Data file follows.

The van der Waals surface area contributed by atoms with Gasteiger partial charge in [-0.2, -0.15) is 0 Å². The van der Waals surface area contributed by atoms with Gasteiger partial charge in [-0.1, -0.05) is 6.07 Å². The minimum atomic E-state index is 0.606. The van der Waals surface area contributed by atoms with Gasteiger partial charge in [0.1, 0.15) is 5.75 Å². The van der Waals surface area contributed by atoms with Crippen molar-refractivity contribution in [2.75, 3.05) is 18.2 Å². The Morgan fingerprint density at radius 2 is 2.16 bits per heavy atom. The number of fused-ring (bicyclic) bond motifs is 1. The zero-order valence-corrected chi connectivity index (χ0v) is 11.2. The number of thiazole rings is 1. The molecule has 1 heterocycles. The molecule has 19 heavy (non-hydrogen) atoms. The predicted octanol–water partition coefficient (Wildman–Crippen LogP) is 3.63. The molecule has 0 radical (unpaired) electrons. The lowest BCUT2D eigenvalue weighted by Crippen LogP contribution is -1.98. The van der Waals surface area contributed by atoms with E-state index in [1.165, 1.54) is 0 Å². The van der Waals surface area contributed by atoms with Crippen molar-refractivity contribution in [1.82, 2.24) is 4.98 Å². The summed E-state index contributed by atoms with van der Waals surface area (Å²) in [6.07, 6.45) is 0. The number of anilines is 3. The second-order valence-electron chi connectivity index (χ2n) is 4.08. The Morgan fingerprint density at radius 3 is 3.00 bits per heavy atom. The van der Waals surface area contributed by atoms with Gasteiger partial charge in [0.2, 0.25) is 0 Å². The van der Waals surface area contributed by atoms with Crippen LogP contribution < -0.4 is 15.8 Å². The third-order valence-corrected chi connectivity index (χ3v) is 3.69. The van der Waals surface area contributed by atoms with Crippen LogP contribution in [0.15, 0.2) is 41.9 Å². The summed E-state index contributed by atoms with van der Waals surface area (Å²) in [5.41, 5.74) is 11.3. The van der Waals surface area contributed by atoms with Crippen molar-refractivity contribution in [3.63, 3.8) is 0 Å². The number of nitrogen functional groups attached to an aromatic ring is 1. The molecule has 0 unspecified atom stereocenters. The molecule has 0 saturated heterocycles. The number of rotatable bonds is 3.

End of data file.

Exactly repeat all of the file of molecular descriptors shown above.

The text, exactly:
The van der Waals surface area contributed by atoms with Gasteiger partial charge in [-0.2, -0.15) is 0 Å². The van der Waals surface area contributed by atoms with Gasteiger partial charge in [-0.1, -0.05) is 6.07 Å². The minimum atomic E-state index is 0.606. The van der Waals surface area contributed by atoms with Gasteiger partial charge in [0.1, 0.15) is 5.75 Å². The van der Waals surface area contributed by atoms with Crippen molar-refractivity contribution in [2.75, 3.05) is 18.2 Å². The Morgan fingerprint density at radius 2 is 2.16 bits per heavy atom. The number of fused-ring (bicyclic) bond motifs is 1. The zero-order valence-corrected chi connectivity index (χ0v) is 11.2. The number of thiazole rings is 1. The molecule has 1 heterocycles. The molecule has 19 heavy (non-hydrogen) atoms. The predicted octanol–water partition coefficient (Wildman–Crippen LogP) is 3.63. The molecule has 0 radical (unpaired) electrons. The lowest BCUT2D eigenvalue weighted by Crippen LogP contribution is -1.98. The van der Waals surface area contributed by atoms with E-state index in [1.165, 1.54) is 0 Å². The van der Waals surface area contributed by atoms with Crippen molar-refractivity contribution in [1.82, 2.24) is 4.98 Å². The summed E-state index contributed by atoms with van der Waals surface area (Å²) in [6.07, 6.45) is 0. The number of anilines is 3. The second-order valence-electron chi connectivity index (χ2n) is 4.08. The Morgan fingerprint density at radius 3 is 3.00 bits per heavy atom. The van der Waals surface area contributed by atoms with Gasteiger partial charge in [0.2, 0.25) is 0 Å². The van der Waals surface area contributed by atoms with Crippen LogP contribution < -0.4 is 15.8 Å². The third-order valence-corrected chi connectivity index (χ3v) is 3.69. The van der Waals surface area contributed by atoms with Crippen LogP contribution in [0.15, 0.2) is 41.9 Å². The summed E-state index contributed by atoms with van der Waals surface area (Å²) in [5.41, 5.74) is 11.3. The van der Waals surface area contributed by atoms with Crippen molar-refractivity contribution in [3.63, 3.8) is 0 Å². The number of nitrogen functional groups attached to an aromatic ring is 1. The molecule has 0 unspecified atom stereocenters. The molecule has 0 saturated heterocycles. The number of rotatable bonds is 3.